Accordingly, on this record, we cannot determine with any certainty whether Cust-O-Fab will become "legally obligated to pay as damages" any sums to the Hospital based on either theory. On remand, the district court will need to address this issue in light of its resolution of the contract exclusion and the scope of the administration provision.
4. Does the Policy Indemnify Cust-O-Fab for Damages Asserted in the Texas Lawsuit?
Finally, Cust-O-Fab argues the district court misconstrued Admiral's duty to indemnify Cust-O-Fab in the Texas lawsuit. Since we are remanding for further proceedings regarding Admiral's duty to defend, the question of Admiral's duty to indemnify should be reexamined in light of Admiral's duty to defend. * * *
In conclusion, we reverse and remand for further proceedings. At the summary judgment stage, it was improper for the district court to decide, as a matter of law, that the Policy does not apply to the breach of contract and negligent misrepresentation claims asserted by the Hospital against Cust-O-Fab in the Texas lawsuit.
The final issue is whether the district court abused its discretion in allowing Admiral to assert its contract exclusion for the first time in its motion for summary judgment.(3) When asked during discovery to identify "all terms and conditions of the [denial]," Admiral responded, "please see Admiral's denial letter of October 9, 2002." App. 547. The letter did not mention the breach of contract exclusion specifically, but Admiral did refer to the EBL Endorsement as a whole. Only when it filed its summary judgment motion did Admiral cite the breach of contract provision as dispositive of the Cust-O-Fab claim.
Cust-O-Fab argues that in insurance coverage litigation, the insurer is estopped from later raising policy defenses not asserted in initial denials of coverage. See, e.g., Federal Ins. Co. v. Stroh Brewing Co., 127 F.3d 563, 571 (7th Cir. 1997) (insurer's initial decision to deny coverage based on non-coverage estopped insurer from recourse to policy's exclusions, after court determined that claim fell within the policy's coverage); North River Ins. Co. v. Huff, 628 F. Supp. 1129, 1134 (D. Kan. 1985) (holding "[a]n insurer cannot handle a claim with knowledge of policy defenses indefinitely and must inform its insured of its disclaimer within a reasonable time" and "[n]otice to an insured is insufficient unless it makes specific reference to the policy defense being relied upon"); Am. Simmental Ass'n v. Coregis Ins. Co., 282 F.3d 582, 588 (8th Cir. 2002).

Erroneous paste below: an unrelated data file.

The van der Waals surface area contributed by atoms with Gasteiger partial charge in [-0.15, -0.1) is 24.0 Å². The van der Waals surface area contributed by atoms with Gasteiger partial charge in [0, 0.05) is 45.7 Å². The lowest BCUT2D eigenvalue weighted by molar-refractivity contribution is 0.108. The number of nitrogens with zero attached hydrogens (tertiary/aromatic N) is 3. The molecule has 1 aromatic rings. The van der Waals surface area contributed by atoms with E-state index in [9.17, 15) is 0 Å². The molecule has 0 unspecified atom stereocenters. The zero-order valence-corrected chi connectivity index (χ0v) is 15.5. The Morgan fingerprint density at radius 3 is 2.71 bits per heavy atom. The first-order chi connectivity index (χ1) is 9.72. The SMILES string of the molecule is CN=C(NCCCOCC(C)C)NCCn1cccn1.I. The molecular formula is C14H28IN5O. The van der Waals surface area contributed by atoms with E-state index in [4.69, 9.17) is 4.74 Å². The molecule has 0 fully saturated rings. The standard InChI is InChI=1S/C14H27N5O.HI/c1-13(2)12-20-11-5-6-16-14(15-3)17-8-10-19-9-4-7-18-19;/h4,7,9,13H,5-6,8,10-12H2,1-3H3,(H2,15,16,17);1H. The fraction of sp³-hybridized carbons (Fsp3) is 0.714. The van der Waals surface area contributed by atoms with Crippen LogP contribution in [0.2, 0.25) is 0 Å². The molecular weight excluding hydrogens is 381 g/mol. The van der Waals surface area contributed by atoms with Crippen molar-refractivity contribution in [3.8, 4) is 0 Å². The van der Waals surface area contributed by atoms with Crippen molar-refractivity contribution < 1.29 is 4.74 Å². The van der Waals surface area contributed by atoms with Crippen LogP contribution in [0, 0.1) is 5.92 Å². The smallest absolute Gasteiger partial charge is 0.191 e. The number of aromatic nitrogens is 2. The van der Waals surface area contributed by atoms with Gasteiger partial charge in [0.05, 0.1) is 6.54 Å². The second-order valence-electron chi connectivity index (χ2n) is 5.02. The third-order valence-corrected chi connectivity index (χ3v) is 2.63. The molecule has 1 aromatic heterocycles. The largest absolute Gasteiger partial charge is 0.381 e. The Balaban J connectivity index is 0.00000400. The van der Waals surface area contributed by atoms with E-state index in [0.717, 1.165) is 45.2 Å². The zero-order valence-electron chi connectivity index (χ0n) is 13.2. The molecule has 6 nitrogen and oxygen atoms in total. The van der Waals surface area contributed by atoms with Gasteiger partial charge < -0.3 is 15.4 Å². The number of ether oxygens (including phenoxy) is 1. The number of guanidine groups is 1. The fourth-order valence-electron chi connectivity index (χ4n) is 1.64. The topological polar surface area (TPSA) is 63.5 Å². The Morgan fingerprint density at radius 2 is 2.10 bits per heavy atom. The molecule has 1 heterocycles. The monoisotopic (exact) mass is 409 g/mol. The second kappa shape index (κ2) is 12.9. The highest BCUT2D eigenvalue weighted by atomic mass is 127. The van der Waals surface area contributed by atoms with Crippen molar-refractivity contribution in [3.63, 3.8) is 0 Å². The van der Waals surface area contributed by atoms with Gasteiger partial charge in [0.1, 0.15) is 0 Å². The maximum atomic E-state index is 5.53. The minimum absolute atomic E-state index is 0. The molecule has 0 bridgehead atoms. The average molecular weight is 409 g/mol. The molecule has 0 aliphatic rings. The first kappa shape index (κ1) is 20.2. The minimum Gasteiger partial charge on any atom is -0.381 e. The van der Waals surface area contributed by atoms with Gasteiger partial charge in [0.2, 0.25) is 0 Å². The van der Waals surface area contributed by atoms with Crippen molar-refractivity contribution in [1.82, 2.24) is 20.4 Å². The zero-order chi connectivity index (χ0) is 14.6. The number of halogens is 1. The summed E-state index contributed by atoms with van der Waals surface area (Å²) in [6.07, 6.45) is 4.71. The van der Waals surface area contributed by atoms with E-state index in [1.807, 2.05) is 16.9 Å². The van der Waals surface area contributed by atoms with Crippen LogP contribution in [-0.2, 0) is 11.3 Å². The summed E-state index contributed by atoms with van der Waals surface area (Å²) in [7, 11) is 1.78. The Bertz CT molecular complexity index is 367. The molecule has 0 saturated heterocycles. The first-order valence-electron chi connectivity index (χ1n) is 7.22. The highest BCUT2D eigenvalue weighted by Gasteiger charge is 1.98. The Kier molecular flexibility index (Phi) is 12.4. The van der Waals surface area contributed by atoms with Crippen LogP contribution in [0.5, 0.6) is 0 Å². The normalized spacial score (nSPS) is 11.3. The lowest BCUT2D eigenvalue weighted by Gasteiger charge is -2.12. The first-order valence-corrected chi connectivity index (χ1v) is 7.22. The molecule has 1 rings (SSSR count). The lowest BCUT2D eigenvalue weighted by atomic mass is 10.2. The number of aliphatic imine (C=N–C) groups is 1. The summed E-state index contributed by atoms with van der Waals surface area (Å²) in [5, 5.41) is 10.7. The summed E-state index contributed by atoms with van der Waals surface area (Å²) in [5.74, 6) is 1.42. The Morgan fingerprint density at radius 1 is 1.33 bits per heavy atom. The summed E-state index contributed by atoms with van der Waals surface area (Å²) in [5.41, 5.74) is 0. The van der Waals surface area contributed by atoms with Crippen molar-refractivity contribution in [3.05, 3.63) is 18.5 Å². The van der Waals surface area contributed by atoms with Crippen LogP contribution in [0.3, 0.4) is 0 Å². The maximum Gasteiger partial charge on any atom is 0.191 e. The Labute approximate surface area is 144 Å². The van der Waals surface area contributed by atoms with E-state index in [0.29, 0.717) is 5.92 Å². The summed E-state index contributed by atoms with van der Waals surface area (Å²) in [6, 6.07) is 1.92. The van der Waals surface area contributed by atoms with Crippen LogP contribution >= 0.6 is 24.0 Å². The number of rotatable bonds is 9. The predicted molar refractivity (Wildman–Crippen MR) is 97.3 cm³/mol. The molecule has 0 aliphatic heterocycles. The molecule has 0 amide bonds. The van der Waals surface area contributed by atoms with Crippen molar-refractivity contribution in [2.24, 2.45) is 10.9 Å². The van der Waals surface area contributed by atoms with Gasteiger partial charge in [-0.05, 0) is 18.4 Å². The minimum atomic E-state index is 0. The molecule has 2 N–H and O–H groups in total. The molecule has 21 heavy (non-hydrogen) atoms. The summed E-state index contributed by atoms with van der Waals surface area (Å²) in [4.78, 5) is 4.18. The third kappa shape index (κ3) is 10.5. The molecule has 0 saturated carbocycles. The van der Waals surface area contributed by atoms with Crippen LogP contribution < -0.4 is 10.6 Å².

The district court rejected Cust-O-Fab's estoppel argument. It found Admiral's initial letter of denial did not purport to provide the only possible reason for exclusion, because the letter clearly stated that "the acts or positions described herein [should not] be construed in any way as a waiver or an estoppel with respect to other matters of which Admiral . . . [has not] raised to date." App. 303.
As a basic matter, an insurer must disclose the rationale for coverage denial within a reasonable time. 7C Appleman, Insurance Law and Practice § 4694, p. 361 (1979). Additionally, notice to an insured is generally insufficient unless it makes specific reference to the policy defense being relied upon by the insurer. Id. at 353.